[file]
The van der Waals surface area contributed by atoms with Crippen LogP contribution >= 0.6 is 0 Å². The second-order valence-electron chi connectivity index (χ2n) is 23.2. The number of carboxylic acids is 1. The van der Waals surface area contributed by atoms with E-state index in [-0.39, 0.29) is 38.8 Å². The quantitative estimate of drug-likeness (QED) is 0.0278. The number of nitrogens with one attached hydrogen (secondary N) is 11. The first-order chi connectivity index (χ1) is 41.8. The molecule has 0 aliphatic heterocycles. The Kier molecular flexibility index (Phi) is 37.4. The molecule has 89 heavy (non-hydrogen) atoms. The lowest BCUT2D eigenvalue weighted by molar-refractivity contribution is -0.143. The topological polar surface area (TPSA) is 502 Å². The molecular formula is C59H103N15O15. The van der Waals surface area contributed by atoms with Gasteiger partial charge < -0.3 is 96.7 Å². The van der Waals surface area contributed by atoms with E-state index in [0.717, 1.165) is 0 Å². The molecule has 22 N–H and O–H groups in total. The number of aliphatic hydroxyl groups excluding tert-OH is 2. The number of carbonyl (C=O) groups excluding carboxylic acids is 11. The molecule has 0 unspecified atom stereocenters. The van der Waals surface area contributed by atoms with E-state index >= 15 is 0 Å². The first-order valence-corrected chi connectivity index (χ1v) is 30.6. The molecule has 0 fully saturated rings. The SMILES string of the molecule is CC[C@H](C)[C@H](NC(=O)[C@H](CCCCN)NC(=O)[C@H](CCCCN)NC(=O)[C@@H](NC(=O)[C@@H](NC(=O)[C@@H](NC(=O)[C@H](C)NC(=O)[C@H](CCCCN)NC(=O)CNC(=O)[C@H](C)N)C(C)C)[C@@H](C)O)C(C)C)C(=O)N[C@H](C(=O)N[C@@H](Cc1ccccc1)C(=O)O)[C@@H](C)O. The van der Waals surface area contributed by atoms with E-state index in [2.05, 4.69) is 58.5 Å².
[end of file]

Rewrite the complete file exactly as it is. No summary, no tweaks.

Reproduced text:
The van der Waals surface area contributed by atoms with Crippen LogP contribution >= 0.6 is 0 Å². The second-order valence-electron chi connectivity index (χ2n) is 23.2. The number of carboxylic acids is 1. The van der Waals surface area contributed by atoms with E-state index in [-0.39, 0.29) is 38.8 Å². The quantitative estimate of drug-likeness (QED) is 0.0278. The number of nitrogens with one attached hydrogen (secondary N) is 11. The first-order chi connectivity index (χ1) is 41.8. The molecule has 0 aliphatic heterocycles. The Kier molecular flexibility index (Phi) is 37.4. The molecule has 89 heavy (non-hydrogen) atoms. The lowest BCUT2D eigenvalue weighted by molar-refractivity contribution is -0.143. The topological polar surface area (TPSA) is 502 Å². The molecular formula is C59H103N15O15. The van der Waals surface area contributed by atoms with Gasteiger partial charge < -0.3 is 96.7 Å². The van der Waals surface area contributed by atoms with E-state index in [0.717, 1.165) is 0 Å². The molecule has 22 N–H and O–H groups in total. The number of aliphatic hydroxyl groups excluding tert-OH is 2. The number of carbonyl (C=O) groups excluding carboxylic acids is 11. The molecule has 0 unspecified atom stereocenters. The van der Waals surface area contributed by atoms with E-state index >= 15 is 0 Å². The first-order valence-corrected chi connectivity index (χ1v) is 30.6. The molecule has 0 fully saturated rings. The SMILES string of the molecule is CC[C@H](C)[C@H](NC(=O)[C@H](CCCCN)NC(=O)[C@H](CCCCN)NC(=O)[C@@H](NC(=O)[C@@H](NC(=O)[C@@H](NC(=O)[C@H](C)NC(=O)[C@H](CCCCN)NC(=O)CNC(=O)[C@H](C)N)C(C)C)[C@@H](C)O)C(C)C)C(=O)N[C@H](C(=O)N[C@@H](Cc1ccccc1)C(=O)O)[C@@H](C)O. The van der Waals surface area contributed by atoms with E-state index in [2.05, 4.69) is 58.5 Å².